Here is the management team as it stands today of the eight people listed here. Five of them are new with me since 2009. There people Dr. Tamerius, Rob Bujarski, our General Counsel, and Scott McLeod, our Senior Vice President, Operations were here when I arrived. So the other five folks including myself are all new since 2009.

We have significant core competency in a couple areas and those are the areas that we try to leverage as we think about the products that we will develop moving forward, principally and historically we’ve been a market leader and developing a manufacturing of point-of-care assays. These are assays that are run in 15 minutes or less in physicians offices, but also as well in other settings including hospitals.

We have a significant molecular assay development team, some of which we acquired to the acquisition of Diagnostic Hybrids. We have really good brand strength with our products, particularly in respiratory disease, other infectious diseases and in the women’s health category. And then obviously we’ve now demonstrated that we do have regulatory expertise, not only do we have FDA cleared products, but we also have had a number of CE Mark products as well.

And Finally, I’ll say that I think that the distribution network that we had in place and that continues today is quite good. But we have a number of agreements in place with key distributors here in the United States. Those are folks like Cardinal and Fisher on the hospital side primarily. And then on the physician side, PSS, McKesson and Henry Schein, some of the folks that represent our products here, and we’ve always use distribution ex-U.S. with our products and we plan to moving forward.

The biggest chunk of our business ex-U.S., by the way is Japan. That’s our largest ex-U.S. and a country. We have a bit of business in Europe as well, particularly in a Scandinavian countries and a very little business in Latin America.

When we think about our business, we bucket those things in three categories. The first of which are rapid tests. A QuickVue is the product name for our legacy products, these are visually red lateral flow devices. I look for color development that indicates the presence of the analyzer that I’m looking for. The next-generation product as I mentioned is Sofia, I’ll talk a bit more about the attributes of that product. But this is an automated instrument that objectively reads similar assays to our legacy products, but also enables us to connotate we believe moving forward, which could expand the markets that we should be able to participate in.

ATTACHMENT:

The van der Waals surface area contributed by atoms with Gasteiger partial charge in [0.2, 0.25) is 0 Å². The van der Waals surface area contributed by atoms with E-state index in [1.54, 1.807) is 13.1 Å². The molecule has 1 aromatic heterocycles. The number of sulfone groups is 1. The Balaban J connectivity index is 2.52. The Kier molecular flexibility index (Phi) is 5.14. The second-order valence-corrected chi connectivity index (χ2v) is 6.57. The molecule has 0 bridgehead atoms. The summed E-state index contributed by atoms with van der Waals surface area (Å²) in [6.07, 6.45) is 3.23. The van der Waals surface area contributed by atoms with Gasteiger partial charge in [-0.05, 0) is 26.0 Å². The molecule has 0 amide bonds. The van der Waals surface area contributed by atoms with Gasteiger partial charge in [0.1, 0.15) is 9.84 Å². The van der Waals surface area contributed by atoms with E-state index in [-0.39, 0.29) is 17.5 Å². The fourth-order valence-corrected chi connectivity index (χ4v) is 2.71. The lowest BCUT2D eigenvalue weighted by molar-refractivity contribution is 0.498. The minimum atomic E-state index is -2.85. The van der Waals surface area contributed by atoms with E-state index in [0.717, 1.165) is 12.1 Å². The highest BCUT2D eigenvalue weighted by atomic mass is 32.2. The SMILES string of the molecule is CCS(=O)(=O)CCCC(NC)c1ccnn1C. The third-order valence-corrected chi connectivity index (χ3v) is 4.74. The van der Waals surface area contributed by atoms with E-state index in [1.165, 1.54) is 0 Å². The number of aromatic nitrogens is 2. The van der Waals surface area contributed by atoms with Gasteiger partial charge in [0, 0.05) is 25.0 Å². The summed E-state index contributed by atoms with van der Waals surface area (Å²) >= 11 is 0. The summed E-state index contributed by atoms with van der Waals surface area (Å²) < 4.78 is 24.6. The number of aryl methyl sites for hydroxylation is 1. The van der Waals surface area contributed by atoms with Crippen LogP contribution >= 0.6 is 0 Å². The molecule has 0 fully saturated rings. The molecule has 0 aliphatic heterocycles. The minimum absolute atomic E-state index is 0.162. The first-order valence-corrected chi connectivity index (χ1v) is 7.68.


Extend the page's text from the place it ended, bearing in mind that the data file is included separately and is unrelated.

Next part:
In the middle, our cellular products, and those are principally the products that we acquired to the acquisition of DHI. The visually red products are DFA tests that are run under a fluorescent microscope and are run typically in the clinical virology labs that are in the major hospitals throughout the U.S. The instrument that you see to the right there is called STELLA formally Bobcat. And STELLA will automate the reading of those same liquid DFA assays that we have in our marketplace today.

And then to the right you see in the molecular category we have the same concept where the visually red assays we will call AmpliVue, these are tests that are run in a handheld cartridge, the first of which will be C. difficile, and we’ll talk more about that in a minute. And then to the right you see the product called Savanna formally project Wildcat. This is the instrument that we’re developing in collaboration with Northwestern.

We have a number of investments and system infrastructure that we have been making over the last couple of years. I’ve mentioned that we’ve significantly increased our R&D infrastructure and our spend, focused on things that are in categories where we know something about in particular infectious disease and women’s health. We’ve also made investment in project management and process expertise pins the way we developed product when I arrive does not same way we develop product today, and I think you’ll see an acceleration moving forward with a number of our products that we’re actually able to move through the regulatory process.

Evidence of that you’ll see in the first quarter of 2013.

We’ve also as I mentioned briefly before I made a fairly significant investment in sales and marketing, but we didn’t do that until rather recently until we were closer to launching some of these products. We’ve also made an investment in proprietary technology, some of which has resulted in a filing an issuance of various patents.

An example of that would be through the collaboration with Northwestern, we have the rights to a technology called phase-gate, which is a methodology for extracting RNA and DNA from various samples. It will also I think the useful and extraction of proteins over time, but we filed a series of patents on that particular technology.